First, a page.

4  let configureApp (app: IApplicationBuilder) =
 5    let env = app.ApplicationServices.GetService<IWebHostEnvironment>()
 6    app.UseGiraffeErrorHandler(errorHandler)
 7      .UseHttpsRedirection()
 8      .UseStaticFiles()
 9      .UseGiraffe(HttpHandler.router)        
10  let configureServices (services: IServiceCollection) = services.AddGiraffe() |> ignore

then we can call configureApp/configureServices to setup TestServer.

1let selfHosted =
2  WebHostBuilder()
3    .UseTestServer()
4    .Configure(Action<IApplicationBuilder>(App.configureApp))
5    .ConfigureServices(App.configureServices)

or alternatively we could point to a module (or class in C#) and do it like this;

1let webBuilder = WebHostBuilder()
3lettestServer = new TestServer(webBuilder)

Now there is no module or configure methods. Same for C# - there is no class. So … how can we set up the TestServer?

Turns out, that during the build, the Program class is generated for us, but it is not visible before build, so the compilation will crash. This means that this stuff won’t work (see [1] for some instructions on how to do integration testing in C#):

1module TestApi 
3    open Microsoft.AspNetCore.Mvc.Testing
5    let create () = (new WebApplicationFactory<Program>()).Server

When we run dotnet test We get the error message:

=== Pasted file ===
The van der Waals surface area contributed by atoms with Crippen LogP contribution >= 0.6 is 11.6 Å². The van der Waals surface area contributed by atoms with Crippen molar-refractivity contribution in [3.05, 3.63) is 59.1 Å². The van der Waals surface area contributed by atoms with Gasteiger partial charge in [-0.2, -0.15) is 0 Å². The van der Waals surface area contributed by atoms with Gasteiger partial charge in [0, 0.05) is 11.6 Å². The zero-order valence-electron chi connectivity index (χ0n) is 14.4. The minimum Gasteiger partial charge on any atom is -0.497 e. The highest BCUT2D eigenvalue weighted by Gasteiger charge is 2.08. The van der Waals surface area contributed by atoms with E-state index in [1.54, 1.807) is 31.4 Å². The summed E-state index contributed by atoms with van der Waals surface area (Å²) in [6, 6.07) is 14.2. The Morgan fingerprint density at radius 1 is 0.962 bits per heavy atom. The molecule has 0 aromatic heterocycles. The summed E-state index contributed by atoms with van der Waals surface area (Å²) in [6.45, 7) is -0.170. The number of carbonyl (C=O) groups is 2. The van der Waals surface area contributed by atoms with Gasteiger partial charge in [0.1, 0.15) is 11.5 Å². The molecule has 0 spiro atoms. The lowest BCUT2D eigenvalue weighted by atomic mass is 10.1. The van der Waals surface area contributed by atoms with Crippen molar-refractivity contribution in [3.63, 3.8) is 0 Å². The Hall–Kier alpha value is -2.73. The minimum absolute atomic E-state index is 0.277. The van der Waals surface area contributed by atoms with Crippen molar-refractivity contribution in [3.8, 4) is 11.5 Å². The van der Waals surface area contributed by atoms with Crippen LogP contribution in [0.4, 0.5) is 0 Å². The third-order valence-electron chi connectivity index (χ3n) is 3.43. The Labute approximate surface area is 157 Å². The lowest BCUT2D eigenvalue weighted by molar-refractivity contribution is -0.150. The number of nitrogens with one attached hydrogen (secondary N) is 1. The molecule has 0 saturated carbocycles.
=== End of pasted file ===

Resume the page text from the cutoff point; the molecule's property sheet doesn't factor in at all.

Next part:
1Lookup on object of indeterminate type based on information prior to this program point. A type annotation may be needed prior to this program point to constrain the type of the object. This may allow the lookup to be resolved.F# Compiler72
2The type 'Program' is not defined.F# Compiler39

What now? Well, turns out that we can pretend that the Program class is there. See the last line:

 1open Microsoft.AspNetCore.Builder
 2open Giraffe
 4let webApp =
 5    choose [ route "/ping" >=> text "pong"
 6             route "/" >=> text "Hello world" ]
 8let app = WebApplication.CreateBuilder().Build()
 9app.UseGiraffe webApp
12type Program() = class end

According to MSDN [1] we can do what I’ve just described or expose internals to test project by adding this to csproj:

2     <InternalsVisibleTo Include="MyTestProject" />

However it didn’t work for F#. If You can do it let me know in the comments! I would love to use it, instead of empty Program class in my code.

Ok, we have a small function that brings our TestServer up, lets use it in the test:

 1module Tests
 3open Xunit
 4open FSharp.Control.Tasks
 5open TestApi
 8let ``/ should return "Hello world"`` () =
 9    task {
10        let api = runTestApi().CreateClient()
11        let! response = api.GetAsync "/"
12        let! responseContent = response.Content.ReadAsStringAsync()
13        Assert.Equal("Hello world", responseContent)
14    }

You can run the test using dotnet test command, or dotnet watch test for continous execution. The test should pass.

Where to go from here?

We have built “Hello world” here, but it should work with complex API as well. I already introduced such tests and minimal API in my former company. It gets the job done. You my find these extension methods handy:

 1type HttpClient with
 3    member this.Put (path: string) (payload: obj) =
 4        let json = JsonConvert.SerializeObject payload
 6        use content =
 7            new StringContent(json, Text.Encoding.UTF8, "application/json")